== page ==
As a teacher of United States constitutional law, I am often confronted with the profound shortcomings of the 1789 document in the modern era. When ratified, it was an ingenious and innovative distillation of pre-existing constitutional principles, which provided a means of coordination among the states to solve large-scale problems such as trade and collective defence. While it has endured for some 223 years, the modern era has presented problems which the founders could not possibly have envisioned, and which XVIII century jurisprudence is woefully ill-equipped to deal with. Corporate corruption is endemic, politics is marketed like soap, elections are bought, and voting rights in many states are being curtailed.
The modern United Kingdom too, lives under archaic constitutional arrangements, ill adapted to deal with the needs of the populace. The faded notion of Parliamentary sovereignty with an unwritten constitution continues to allow for rights to be statutory rather than guaranteed, and for power to be granted to regional parliaments then taken away. The Leveson commission is vividly illustrating how these inchoate constitutional arrangements can allow for endemic corruption to set in to governing institutions. The rules for governing, such as they exist, are often written to ensconce power of those who detain it, rather than to democratically share it.
Scotland, being governed within the UK for over 300 years, has no modern experience with fair and effective written constitutional government. Therefore it is perhaps not surprising, yet with a bit of frustration that I observe a lack of appreciation on the part of many Scots for the historic opportunity that is presented by the independence referendum of 2014, regardless of their political affiliation. If done judiciously, Scotland could adopt a written constitution second to none in terms of guaranteeing democratic accountability, individual rights and liberties, equality before the law, and against corporate corruption. There are many lessons to be learned through the study of constitutions and governing systems throughout the world as to what works and what doesn’t, which could be adapted to modern Scotland to produce a constitution which preserves the many admirable political qualities possessed by the Scots, such as a genuine egalitarianism, while instituting mechanisms which could cure ills in the future, like religious sectarianism.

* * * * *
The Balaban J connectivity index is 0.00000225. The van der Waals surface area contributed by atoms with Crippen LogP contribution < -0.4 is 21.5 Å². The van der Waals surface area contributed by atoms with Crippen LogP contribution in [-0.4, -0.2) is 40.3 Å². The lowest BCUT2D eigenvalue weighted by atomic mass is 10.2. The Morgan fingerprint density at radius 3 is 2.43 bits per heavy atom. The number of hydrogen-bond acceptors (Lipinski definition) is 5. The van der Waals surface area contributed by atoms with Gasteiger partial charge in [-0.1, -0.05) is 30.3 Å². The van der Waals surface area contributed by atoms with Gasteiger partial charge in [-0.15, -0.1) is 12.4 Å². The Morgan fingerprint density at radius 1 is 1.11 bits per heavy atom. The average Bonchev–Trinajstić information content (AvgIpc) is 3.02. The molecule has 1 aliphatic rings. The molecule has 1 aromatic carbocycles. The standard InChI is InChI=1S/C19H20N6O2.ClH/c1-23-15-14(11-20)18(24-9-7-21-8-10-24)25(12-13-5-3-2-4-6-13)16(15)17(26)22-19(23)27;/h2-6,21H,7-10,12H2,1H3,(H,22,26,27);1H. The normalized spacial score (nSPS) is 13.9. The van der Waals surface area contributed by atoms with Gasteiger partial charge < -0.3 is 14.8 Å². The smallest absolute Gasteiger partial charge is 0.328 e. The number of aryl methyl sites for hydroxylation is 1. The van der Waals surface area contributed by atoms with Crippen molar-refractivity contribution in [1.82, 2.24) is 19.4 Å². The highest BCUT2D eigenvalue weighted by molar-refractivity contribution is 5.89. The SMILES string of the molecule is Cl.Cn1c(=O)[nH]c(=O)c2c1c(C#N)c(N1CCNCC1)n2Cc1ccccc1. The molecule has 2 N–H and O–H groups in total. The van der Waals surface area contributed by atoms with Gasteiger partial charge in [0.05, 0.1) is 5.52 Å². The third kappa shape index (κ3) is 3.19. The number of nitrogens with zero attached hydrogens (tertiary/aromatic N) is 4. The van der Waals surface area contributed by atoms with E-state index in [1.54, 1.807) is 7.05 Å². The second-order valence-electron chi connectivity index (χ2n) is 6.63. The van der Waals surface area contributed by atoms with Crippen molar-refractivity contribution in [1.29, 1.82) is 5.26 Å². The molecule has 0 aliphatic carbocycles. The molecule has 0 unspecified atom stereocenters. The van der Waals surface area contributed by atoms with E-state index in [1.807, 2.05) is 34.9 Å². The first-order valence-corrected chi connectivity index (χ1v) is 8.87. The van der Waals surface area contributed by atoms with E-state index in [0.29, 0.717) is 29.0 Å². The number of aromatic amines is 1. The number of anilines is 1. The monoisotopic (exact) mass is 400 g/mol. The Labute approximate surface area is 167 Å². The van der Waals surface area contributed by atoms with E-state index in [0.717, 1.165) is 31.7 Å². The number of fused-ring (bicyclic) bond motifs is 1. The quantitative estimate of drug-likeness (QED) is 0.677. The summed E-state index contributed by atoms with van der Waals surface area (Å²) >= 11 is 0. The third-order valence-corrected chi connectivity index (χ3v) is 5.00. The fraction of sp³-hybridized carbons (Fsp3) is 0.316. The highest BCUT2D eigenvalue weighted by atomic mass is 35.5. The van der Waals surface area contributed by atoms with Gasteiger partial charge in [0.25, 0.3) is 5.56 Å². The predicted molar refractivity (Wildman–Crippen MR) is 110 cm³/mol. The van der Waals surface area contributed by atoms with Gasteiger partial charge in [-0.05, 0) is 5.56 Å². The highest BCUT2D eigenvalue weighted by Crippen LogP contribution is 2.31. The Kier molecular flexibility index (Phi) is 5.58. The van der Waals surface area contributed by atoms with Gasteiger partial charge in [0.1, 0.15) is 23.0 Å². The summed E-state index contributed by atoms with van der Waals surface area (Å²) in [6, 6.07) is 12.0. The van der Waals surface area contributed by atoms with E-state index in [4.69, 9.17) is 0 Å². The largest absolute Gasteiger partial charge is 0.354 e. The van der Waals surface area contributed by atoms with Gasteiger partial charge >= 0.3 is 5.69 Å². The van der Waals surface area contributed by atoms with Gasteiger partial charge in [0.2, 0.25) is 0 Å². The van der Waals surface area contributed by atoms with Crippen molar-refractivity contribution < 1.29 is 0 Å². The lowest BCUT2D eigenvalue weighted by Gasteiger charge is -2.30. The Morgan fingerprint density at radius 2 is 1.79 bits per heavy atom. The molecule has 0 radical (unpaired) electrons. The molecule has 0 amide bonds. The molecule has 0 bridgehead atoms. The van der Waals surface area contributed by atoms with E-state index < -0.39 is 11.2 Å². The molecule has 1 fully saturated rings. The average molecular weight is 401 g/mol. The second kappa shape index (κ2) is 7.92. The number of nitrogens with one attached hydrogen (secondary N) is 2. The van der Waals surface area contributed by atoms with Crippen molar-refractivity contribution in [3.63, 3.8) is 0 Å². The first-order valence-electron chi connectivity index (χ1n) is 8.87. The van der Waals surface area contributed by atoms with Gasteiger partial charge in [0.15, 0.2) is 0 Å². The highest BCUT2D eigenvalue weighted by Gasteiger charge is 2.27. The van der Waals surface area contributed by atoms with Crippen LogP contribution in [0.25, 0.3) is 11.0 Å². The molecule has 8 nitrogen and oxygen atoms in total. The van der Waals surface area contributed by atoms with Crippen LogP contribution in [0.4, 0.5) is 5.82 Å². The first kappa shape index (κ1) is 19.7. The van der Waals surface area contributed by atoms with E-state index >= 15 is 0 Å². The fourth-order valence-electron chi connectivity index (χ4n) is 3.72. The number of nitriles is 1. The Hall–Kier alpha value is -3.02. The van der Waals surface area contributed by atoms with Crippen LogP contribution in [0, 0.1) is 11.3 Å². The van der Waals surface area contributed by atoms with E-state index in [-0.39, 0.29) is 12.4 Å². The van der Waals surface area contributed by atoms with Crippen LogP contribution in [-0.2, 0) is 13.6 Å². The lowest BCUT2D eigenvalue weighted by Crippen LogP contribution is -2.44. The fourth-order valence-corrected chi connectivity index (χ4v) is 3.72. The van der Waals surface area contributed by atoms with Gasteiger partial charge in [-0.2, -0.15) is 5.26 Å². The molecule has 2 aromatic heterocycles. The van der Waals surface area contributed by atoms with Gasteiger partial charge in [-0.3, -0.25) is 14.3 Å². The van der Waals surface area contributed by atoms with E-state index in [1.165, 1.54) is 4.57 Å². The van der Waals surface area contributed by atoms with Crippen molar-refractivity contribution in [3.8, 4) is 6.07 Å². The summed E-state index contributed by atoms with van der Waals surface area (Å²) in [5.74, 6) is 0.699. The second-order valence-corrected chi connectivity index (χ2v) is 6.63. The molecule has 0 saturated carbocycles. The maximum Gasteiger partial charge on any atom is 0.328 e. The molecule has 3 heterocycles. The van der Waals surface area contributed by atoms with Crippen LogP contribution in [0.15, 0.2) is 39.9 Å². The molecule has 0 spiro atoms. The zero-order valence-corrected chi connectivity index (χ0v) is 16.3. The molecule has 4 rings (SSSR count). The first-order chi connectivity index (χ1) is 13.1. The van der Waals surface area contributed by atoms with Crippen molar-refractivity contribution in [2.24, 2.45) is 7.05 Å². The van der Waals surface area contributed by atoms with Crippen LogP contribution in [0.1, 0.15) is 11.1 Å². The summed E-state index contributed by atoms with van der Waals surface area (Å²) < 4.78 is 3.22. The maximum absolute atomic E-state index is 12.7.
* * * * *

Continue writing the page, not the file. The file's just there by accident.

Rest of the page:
If properly framed, a written constitution could provide for a fair governing system which could benefit all parties, and not be perceived as a vehicle for keeping one party in power. If a watertight constitution is drafted well before the referendum, and is part and parcel of it, Scots will know exactly what they are voting for, rather than it being a leap into the unknown. It would also oblige the Unionists to be much more precise about what further powers would be devolved to Scotland in the event of a ‘no’ vote. It is impossible for Scots to be overly informed in making such a momentous decision. Governing procedure could be designed to be adaptable to the needs of the moment, without losing a democratic and egalitarian character. In fact, this is the only way it could possibly work in the long term. I truly believe that Scotland, as a relatively small state, could potentially come closer to a pure democratic ideal than any other country in history. It is understandable to a degree that most of the Scottish Labour and Conservative party members are currently against independence, and thus have their heads deep in the sand regarding how a written constitution could help their cause. Yes, Scottish independence could lead to no more of their members in the Westminster Parliament. While comprehensible, their reticence to constructively engage could prove disastrous for them were independence to be achieved, and constitute a missed opportunity. For Labour, a written constitution could enshrine union rights and collective bargaining, and an utterly level playing field for resolving conflicts with management, if that is still what they stand for. For Conservatives, it could protect Scottish culture and heritage, the market nature of the private economy, and other priorities. Regardless of their position on independence, they should seriously consider entering a dialogue on the content of a constitution in the event that ‘yes’ prevails.
It is in this spirit that we at www.constitutionalcommission.org seek to broaden the dialogue on the possibilities of a written constitution, whatever your political persuasion. Scots must recognize what a golden opportunity independence could afford, if it is done with a sense of equanimity, justice, and fairness for all. The raw material exists. Scots are by and large intelligent, egalitarian, charitable, and fiercely independent. A well-framed written constitution will enshrine and guarantee these values within their governing structures to be passed down through generations. All Scots deserve nothing less.
First published on Newsnet.scot on 30 July 2012 as part of a series of articles on constitutional issues published between July 2012 and Sept 2014.